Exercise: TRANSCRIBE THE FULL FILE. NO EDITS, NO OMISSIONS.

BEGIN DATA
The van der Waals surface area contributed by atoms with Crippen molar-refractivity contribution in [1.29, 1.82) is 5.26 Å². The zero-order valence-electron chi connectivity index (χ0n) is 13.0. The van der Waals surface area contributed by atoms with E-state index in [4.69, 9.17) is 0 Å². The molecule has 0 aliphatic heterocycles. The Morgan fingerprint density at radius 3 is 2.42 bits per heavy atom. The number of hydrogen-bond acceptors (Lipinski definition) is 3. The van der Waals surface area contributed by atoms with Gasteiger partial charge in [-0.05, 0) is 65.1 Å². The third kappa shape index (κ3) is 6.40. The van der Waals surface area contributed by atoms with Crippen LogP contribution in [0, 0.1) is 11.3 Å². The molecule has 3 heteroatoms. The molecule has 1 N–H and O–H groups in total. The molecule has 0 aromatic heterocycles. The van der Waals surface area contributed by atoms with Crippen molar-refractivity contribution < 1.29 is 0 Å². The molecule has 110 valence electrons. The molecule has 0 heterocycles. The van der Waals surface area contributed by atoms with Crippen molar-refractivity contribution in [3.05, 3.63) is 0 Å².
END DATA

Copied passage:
The van der Waals surface area contributed by atoms with Crippen molar-refractivity contribution in [1.29, 1.82) is 5.26 Å². The zero-order valence-electron chi connectivity index (χ0n) is 13.0. The van der Waals surface area contributed by atoms with E-state index in [4.69, 9.17) is 0 Å². The molecule has 0 aliphatic heterocycles. The Morgan fingerprint density at radius 3 is 2.42 bits per heavy atom. The number of hydrogen-bond acceptors (Lipinski definition) is 3. The van der Waals surface area contributed by atoms with Gasteiger partial charge in [-0.05, 0) is 65.1 Å². The third kappa shape index (κ3) is 6.40. The van der Waals surface area contributed by atoms with Crippen LogP contribution in [0, 0.1) is 11.3 Å². The molecule has 3 heteroatoms. The molecule has 1 N–H and O–H groups in total. The molecule has 0 aromatic heterocycles. The van der Waals surface area contributed by atoms with Crippen molar-refractivity contribution < 1.29 is 0 Å². The molecule has 110 valence electrons. The molecule has 0 heterocycles. The van der Waals surface area contributed by atoms with Crippen molar-refractivity contribution in [3.05, 3.63) is 0 Å².